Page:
Notably, the petitioner did not appropriate the vehicle for himself but left it in the compound of the judgment creditor. 13 As previously observed, there was plausible reason to suppose that the Ford Fiera belonged to the Sanz Steel Corporation which, significantly, was a family corporation with Sanchez as its president. 14 If the petitioner mistook the vehicle for property of the corporation, such mistake certainly cannot be considered so gross or inexcusable as to come under the sanctions of the Anti-Graft and Corrupt Practices Act.

In any event, we are not prepared to affirm that the petitioner’s acts and omissions border on the criminal and justify the penalty imposed on him.

It seems to us that a more appropriate relief against the petitioner would be a civil action for damages or an administrative complaint for the faulty implementation of the writ of execution. This observation should, of course, not be taken as a prejudgment of such cases if they are filed. We do feel, though, that the criminal action lodged against the petitioner was ill-advised and that his conviction, on the basis of the meager evidence submitted was less than warranted.

While this Court has always been implacable in the face of guilt that must be punished, it has also never hesitated to protect the innocent against an accusation that is palpably unjust, as in the case at bar. In earlier decisions, we have cautioned the prosecution against hasty indictments, lest the accused be needlessly molested and irreparably stigmatized. We now address a similar admonition, and in the same spirit, to the lower courts. That the innocent may not suffer from an undeserved sentence, we urge the judges to be more careful in their evaluation of the evidence, always remembering that what is presumed in the free society is not the guilt of the accused but his innocence.chanrobles.com.ph : virtual law library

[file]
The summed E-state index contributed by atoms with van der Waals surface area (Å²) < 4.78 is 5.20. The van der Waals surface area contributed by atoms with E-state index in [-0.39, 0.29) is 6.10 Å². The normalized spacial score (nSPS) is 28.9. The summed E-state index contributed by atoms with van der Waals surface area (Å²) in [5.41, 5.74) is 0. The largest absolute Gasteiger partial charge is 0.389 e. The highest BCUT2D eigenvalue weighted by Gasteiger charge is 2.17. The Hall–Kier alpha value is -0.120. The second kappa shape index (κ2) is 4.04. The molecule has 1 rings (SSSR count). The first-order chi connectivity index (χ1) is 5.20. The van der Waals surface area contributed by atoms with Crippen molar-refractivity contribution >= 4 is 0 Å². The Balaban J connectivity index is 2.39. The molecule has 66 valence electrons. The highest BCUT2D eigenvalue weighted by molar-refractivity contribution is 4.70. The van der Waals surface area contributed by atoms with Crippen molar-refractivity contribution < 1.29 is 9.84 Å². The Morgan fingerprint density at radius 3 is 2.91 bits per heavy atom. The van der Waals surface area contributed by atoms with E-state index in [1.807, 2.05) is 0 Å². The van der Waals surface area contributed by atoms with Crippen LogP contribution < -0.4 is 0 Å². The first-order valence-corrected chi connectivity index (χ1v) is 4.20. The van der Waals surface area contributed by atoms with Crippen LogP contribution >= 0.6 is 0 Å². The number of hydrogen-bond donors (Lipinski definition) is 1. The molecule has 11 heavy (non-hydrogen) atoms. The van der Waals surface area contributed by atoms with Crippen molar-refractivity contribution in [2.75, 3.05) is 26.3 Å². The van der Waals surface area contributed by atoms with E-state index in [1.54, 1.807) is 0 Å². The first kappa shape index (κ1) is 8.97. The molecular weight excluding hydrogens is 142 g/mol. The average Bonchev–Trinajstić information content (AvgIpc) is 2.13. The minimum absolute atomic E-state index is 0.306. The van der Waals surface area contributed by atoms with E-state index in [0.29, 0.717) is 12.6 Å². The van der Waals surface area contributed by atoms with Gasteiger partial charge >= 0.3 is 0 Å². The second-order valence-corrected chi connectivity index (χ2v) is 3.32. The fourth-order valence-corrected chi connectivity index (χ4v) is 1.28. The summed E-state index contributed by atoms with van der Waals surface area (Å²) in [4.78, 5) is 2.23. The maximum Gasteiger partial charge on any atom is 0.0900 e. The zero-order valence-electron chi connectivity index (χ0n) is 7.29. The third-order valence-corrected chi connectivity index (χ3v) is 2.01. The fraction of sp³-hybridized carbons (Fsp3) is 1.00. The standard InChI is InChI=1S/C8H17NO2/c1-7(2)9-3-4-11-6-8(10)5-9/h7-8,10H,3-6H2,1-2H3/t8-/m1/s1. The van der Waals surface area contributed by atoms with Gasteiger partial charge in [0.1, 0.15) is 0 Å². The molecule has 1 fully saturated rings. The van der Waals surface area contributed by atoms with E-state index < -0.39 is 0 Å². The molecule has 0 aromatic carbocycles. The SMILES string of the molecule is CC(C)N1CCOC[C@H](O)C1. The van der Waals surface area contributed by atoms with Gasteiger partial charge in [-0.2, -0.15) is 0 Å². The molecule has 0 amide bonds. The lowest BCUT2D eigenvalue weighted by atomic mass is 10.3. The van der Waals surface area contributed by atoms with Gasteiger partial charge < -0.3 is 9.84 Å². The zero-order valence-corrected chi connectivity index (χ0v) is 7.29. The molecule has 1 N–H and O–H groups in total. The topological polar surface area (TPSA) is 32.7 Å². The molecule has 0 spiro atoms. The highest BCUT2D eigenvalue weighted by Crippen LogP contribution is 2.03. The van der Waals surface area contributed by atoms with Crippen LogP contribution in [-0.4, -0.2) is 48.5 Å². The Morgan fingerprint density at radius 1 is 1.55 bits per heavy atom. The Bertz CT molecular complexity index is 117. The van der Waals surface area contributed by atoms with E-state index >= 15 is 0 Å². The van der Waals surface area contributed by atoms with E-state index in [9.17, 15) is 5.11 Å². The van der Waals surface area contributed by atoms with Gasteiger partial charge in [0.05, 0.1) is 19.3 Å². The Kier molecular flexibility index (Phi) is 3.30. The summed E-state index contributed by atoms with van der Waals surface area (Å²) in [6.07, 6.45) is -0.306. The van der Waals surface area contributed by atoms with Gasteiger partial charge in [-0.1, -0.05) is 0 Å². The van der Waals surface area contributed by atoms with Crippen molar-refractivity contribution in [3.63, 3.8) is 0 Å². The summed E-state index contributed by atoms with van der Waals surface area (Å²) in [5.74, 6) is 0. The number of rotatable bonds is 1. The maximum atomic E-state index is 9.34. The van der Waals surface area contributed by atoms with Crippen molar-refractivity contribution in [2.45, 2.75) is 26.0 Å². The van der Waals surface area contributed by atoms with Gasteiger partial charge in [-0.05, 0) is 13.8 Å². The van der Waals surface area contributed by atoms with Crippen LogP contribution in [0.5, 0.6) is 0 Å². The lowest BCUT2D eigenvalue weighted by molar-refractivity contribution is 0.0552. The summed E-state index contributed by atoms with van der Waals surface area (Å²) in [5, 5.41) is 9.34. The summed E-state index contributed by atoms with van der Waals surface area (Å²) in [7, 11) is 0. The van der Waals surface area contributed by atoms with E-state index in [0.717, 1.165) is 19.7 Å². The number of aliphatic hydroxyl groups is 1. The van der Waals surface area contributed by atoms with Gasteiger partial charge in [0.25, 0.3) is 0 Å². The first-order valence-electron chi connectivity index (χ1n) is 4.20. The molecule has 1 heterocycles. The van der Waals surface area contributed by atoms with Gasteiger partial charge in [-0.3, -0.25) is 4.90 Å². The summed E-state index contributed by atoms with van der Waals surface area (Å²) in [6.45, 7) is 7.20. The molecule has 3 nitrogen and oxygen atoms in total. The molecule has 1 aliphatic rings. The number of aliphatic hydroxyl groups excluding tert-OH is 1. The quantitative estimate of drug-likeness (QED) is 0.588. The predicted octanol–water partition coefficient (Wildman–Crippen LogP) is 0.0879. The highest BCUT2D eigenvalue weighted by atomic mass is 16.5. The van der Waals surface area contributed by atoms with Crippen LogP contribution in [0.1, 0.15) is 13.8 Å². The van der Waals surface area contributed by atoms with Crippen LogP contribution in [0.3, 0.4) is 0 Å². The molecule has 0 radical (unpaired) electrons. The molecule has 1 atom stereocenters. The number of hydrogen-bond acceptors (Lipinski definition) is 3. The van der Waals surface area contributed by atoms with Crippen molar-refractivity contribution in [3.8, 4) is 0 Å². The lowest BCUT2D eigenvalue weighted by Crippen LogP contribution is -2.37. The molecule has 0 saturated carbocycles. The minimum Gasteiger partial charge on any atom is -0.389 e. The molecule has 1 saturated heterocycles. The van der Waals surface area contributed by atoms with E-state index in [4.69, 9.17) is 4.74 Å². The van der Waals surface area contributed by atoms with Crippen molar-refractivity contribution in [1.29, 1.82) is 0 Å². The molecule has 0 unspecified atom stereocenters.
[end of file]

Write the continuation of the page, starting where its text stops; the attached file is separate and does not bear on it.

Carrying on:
WHEREFORE, the petition is GRANTED and the challenged decision is REVERSED. The petitioner is ACQUITTED, with no pronouncement as to costs.

SO ORDERED.

Fernan, C.J., Narvasa, Melencio-Herrera, Gutierrez, Jr., Paras, Feliciano, Padilla, Bidin, Sarmiento, Cortes, Griño-Aquino, Medialdea and Regalado, JJ., concur.

Gancayco, J., is on leave.

Endnotes:



1. Decision penned by Quimbo, J., with Guerrero and Molina, JJ., concurring.

2. Exhibit "C."cralaw virtua1aw library

3. TSN, June 13, 1984, p. 10.

4. Exhibit "D."cralaw virtua1aw library

5. TSN, June 13, 1984, p. 6.

6. Ibid., p. 12.

7. Id., p. 16.

8. Rollo, p. 25.

9. Ibid., p. 16.

10. Exhibit "2."cralaw virtua1aw library

11. Juan v. Arias, 72 SCRA 404.

12. Ballentine’s Law Dictionary.

13. Exhibit "D."cralaw virtua1aw library

14. Exhibit "1."